Andrew Pozzi and Imani Lansiquot on coping with coronavirus and Olympic training

“I’ve had down days. There’s something very different and very special about training for an Olympic year.”

Sky Sports Scholars and GB athletes Andrew Pozzi and Imani Lansiquot should have been just months away from their special moment on the biggest stage.

As part of Mental Health Awareness Week, Adam Smith caught up with the duo who opened up about overcoming adversity, and 2021 being the new 2020.

And if there’s a sport other than athletics that’s all about big moments, it’s boxing. Pozzi and Lansiquot were joined by a few familiar faces from Sky Sports to chat through their own struggles. Matthew Macklin, Johnny Nelson and Spencer Oliver.

“In the middle of when things were really bad, it was difficult to stay motivated,” sprinter Lansiquot said.

  • Mental Health Awareness Week stories
  • PFA: Players struggling mentally in lockdown
  • Choudhury: Talking makes a difference

“As athletes, people underestimate how meticulous we are. On race day I can plan out every minute of my day. I’m someone who functions having a plan and knowing what’s going to happen and I think I found it especially difficult when things were up in the air.

“Every day I was coming into training giving 110 per cent and it was exhausting and it was all preparing for this magical year I had in my head and now that’s been taken away, it’s very difficult to get to grips with.”

Pozzi has seen dark days before. There was the hamstring injury that curtailed his London 2012 Olympics, followed by years of persistent foot injuries that saw him almost disappear from the sport completely. At 28, things were finally coming together.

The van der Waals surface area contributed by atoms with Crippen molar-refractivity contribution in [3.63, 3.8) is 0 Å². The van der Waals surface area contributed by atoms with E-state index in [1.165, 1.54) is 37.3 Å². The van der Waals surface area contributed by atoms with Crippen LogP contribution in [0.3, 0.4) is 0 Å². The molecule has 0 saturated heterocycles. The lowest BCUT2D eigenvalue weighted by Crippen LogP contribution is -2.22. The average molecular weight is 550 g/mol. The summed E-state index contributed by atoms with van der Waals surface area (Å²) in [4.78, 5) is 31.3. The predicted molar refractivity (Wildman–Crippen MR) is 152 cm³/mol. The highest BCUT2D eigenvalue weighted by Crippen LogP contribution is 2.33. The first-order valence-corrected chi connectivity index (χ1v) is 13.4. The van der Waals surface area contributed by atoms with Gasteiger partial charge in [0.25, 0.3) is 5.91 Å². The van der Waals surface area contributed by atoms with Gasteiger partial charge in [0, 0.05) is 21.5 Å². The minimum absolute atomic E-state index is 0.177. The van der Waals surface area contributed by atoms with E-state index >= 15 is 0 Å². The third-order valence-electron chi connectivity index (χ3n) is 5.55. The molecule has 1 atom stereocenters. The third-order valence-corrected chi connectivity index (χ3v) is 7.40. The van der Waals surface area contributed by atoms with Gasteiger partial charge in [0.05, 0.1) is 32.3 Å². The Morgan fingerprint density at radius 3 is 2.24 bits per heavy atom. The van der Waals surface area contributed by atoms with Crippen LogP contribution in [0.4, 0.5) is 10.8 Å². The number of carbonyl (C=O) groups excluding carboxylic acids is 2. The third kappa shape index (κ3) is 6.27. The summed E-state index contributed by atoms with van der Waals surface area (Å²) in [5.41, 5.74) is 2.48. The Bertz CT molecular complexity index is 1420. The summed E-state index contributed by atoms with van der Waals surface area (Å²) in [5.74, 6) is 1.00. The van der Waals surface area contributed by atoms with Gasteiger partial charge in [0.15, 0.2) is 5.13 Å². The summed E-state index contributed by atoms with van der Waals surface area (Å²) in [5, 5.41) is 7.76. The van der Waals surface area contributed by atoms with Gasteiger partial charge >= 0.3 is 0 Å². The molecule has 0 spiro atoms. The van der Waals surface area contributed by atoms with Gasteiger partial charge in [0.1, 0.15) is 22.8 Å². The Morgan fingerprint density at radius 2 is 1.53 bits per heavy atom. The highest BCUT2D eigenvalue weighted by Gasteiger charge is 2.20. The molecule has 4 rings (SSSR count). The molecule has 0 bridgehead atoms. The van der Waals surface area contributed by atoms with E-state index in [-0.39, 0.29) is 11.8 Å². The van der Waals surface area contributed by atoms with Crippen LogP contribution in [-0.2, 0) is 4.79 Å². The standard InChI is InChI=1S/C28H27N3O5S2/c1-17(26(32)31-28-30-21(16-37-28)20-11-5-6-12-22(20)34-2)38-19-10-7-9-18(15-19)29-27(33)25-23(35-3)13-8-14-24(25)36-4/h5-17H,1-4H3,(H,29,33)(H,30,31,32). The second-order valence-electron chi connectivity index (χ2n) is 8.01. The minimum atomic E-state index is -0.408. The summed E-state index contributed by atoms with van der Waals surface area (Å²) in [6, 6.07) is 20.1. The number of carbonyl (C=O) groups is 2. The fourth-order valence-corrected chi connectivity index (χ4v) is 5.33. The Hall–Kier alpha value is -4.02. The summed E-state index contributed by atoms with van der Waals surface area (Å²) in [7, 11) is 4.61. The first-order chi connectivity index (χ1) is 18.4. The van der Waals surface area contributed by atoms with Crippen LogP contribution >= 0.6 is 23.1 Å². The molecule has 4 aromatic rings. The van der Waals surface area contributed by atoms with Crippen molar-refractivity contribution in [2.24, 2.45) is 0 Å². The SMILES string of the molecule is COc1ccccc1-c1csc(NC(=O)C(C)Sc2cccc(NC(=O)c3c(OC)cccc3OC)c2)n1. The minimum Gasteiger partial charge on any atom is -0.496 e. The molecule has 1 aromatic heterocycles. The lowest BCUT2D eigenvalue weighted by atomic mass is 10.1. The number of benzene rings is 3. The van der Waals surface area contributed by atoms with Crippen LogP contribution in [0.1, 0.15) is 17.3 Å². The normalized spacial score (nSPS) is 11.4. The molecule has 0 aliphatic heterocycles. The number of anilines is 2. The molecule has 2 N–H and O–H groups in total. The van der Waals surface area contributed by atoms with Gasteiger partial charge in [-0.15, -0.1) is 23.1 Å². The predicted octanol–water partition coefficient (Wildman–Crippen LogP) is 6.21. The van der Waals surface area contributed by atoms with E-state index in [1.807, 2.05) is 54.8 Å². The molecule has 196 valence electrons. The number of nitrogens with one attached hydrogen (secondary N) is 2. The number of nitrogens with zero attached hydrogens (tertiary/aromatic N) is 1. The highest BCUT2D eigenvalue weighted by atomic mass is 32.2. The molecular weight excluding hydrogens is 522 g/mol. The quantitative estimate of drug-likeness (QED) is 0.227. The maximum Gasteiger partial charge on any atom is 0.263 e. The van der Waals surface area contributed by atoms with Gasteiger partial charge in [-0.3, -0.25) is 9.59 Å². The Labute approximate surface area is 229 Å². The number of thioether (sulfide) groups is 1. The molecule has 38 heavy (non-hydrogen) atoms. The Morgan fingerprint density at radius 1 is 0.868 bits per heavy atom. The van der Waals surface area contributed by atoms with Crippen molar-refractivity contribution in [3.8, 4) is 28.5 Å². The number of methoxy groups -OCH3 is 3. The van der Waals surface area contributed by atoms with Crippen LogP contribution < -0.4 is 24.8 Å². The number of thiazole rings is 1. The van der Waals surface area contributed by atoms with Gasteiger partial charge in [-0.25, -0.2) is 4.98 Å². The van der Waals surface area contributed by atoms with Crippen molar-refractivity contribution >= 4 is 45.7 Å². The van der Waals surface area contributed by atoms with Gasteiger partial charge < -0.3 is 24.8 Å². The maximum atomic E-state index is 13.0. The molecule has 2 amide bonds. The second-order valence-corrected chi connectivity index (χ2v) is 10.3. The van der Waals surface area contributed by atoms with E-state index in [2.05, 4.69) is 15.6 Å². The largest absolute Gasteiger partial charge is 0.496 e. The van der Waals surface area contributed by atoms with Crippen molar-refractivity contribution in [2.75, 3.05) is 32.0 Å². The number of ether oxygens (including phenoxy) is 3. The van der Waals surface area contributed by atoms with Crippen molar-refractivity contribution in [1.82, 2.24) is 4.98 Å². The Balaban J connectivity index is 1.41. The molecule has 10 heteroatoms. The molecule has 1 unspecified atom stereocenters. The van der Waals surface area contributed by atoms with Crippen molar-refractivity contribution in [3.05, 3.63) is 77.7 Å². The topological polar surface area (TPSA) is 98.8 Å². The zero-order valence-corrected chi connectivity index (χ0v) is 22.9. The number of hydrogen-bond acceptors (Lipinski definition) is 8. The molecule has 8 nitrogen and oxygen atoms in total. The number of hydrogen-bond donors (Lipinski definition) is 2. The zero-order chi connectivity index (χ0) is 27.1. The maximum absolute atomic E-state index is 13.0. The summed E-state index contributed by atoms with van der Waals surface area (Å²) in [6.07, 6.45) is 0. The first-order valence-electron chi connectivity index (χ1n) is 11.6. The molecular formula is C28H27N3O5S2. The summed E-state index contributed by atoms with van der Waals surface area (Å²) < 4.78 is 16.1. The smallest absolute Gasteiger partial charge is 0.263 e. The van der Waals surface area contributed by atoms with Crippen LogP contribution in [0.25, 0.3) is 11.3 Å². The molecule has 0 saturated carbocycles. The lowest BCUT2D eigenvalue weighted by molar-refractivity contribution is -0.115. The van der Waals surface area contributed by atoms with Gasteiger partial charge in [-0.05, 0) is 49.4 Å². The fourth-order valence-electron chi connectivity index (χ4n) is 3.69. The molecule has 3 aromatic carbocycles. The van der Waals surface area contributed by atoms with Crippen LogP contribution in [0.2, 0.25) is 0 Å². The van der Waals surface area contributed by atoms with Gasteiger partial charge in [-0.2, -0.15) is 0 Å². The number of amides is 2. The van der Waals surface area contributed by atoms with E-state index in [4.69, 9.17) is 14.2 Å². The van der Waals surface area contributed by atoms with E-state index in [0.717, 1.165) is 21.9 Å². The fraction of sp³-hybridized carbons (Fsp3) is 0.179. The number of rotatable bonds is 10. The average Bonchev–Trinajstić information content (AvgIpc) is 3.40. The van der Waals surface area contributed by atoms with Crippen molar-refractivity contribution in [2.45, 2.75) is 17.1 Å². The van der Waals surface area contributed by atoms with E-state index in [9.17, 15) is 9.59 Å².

“Ever since 2016 and the Rio Olympics passed, I’ve been working towards the start of August 2020 for these Olympics,” Pozzi said.

“For that to just disappear it’s kind of like, ‘what are we working towards?’. All of a sudden the scaffolding of the last four years has gone.

“The biggest thing for me was moving to Italy for these Olympics. I train with a Cuban coach who only speaks Spanish, I had to learn new languages and there have been loads of challenges in that move but it’s always been worthwhile. You see that and you’re like ‘right we need to completely reassess’.

“I’ve had lots of injuries and lots of dark moments over the last decade, the fact that things were going well, I was unbeaten indoors, one of the fastest times in the world so it felt like things were coming together at the right time.

“I think it’s stepping away from that frustration and realising the goal still remains there – it’s just taking a slightly different path.”

Someone who knows a thing or two about overcoming adversity is Spencer Oliver.

At 23, his boxing career was cut short after suffering life-threatening injuries in a world title fight with Ukrainian Sergey Devakov at London’s Royal Albert Hall.

“My world came to an end, my world was shattered in this fight,” Oliver said.

“I got dropped in the first round, I had a heavy nose bleed, this was coming from a bleed in the brain that eventually turned into a blood clot. The fight went on 10 rounds, it was very close, I was boxing well below par but obviously I had this injury. The fight was stopped, I collapsed in the ring and I was put into an induced coma.